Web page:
One of my favorite arts to start with in Arts Integration is drama. This is mostly because this is the area where most teachers feel comfortable starting. Even reluctant teachers seem to be willing to try using drama in their classroom when we have an Arts Integration discussion. I think this is because teachers are natural actors anyway. When we stand in front of a classroom, we need to “perform” as authentically as possible so as to engage and inspire our students.
We naturally know how to use our voice to capture attention, we understand that our body language can convey more than our words sometimes, and we need to be quick-thinkers and improvise every one in a while. Plus, many teachers already use readers theater, and so when you ask them to include drama, it’s not so far from the tools they currently employ. However, there are some specific drama strategies that you may not be aware of that can have a tremendous impact in your classroom and we’re going to explore those this week.
Today’s strategy is called “Hot-Seating” and it is one that is very popular with students and teachers alike. Hot-seating requires deep understanding of a subject, and the ability to improvise while at the same time remaining within character. Essentially, hot-seating is when the teacher or student takes a role and students may ask that “character” any questions they would like. The person within the character must know many details about that character, the time period, societal background and economic drivers in order to accurately portray that character. And the students asking the questions must think of questions that would be appropriate to those circumstance as well. You wouldn’t ask Ben Franklin about the Civil Rights movement, after all. But you COULD ask Ben Franklin on the rights and liberties of slaves during his time.
Here are the Steps:
1. Choose a a list of characters from a piece of literature or a time period that you are currently studying.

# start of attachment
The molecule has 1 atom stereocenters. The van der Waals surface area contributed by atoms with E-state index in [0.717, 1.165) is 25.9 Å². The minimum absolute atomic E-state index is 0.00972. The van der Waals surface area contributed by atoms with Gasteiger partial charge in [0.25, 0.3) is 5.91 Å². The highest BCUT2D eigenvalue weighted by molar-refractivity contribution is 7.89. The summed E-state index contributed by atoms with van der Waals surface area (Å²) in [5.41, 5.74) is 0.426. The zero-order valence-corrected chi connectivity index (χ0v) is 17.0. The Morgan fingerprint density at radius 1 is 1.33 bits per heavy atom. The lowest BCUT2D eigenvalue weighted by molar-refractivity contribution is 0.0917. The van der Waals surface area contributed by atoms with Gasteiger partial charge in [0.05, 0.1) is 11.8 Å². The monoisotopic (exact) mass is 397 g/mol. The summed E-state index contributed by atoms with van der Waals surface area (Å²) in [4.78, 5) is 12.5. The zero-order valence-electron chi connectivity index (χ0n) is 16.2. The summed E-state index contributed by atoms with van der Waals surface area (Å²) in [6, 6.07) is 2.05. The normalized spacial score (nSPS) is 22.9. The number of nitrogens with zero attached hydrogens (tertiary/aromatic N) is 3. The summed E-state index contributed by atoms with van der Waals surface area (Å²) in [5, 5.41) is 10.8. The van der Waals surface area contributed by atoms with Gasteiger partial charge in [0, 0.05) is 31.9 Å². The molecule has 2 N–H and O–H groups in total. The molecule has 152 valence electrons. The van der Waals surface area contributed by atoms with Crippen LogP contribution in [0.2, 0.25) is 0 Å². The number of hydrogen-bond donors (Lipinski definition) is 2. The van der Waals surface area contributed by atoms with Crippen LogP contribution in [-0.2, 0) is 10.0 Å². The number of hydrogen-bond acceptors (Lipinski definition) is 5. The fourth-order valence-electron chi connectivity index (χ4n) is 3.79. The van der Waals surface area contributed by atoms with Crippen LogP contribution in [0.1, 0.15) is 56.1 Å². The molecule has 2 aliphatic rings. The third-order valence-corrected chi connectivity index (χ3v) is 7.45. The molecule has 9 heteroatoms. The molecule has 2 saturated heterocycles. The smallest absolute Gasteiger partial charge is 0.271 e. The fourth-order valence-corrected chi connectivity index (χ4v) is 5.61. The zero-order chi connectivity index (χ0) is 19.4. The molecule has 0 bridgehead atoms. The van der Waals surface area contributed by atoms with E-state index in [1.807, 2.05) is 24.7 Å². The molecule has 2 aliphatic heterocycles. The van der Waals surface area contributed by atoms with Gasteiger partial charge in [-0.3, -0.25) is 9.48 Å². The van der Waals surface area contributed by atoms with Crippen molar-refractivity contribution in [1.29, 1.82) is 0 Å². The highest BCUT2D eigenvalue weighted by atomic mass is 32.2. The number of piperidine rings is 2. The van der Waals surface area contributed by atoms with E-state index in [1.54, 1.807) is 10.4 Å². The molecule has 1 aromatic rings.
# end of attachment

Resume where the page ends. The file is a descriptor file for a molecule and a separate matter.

2. Provide selected students one of these characters to study and portray using a selected topic (ie: civil liberties, equality, taxes, etc).
3. Ask the other students who do not have a character to research the time period and circumstances. They may interpret this research through the lens of a variety of perspectives (ie: journalist, citizen, teacher, doctor, etc). These students should develop specific questions for each character based on their research and from their chosen perspective.
4. Have each character briefly begin by introducing themselves, providing some background knowledge and what their beliefs are on the current topic of discussion.
5. Students may then ask each character questions based on their research and engage the characters in a discussion based on their responses. The responses must be based in only the knowledge and circumstances of the time period with which you are working.
Obviously, this can make connections to many different contents, but most specifically social studies and the research element of Common Core reading and writing. Students must be able to read rigorous non-fiction texts, look for multiple sources, and develop arguments based on their research. You could also weave math and science fairly seamlessly into this if looking at the economics or scientific advancements of the time period you selected.
Susan Riley is the founder and President of EducationCloset.com. She focuses on teacher professional development in arts integration, Common Core State Standards, 21st century learning skills, and technology. She is also a published author and frequent presenter at national conferences on Arts Integration and Arts and the Common Core.
Susan holds a Bachelor of Music degree in Music Education from the prestigious Westminster Choir College in Princeton, NJ and a Master of Science in Education Administration from McDaniel College in Westminster, MD. She lives in Westminster, MD with her husband and daughter.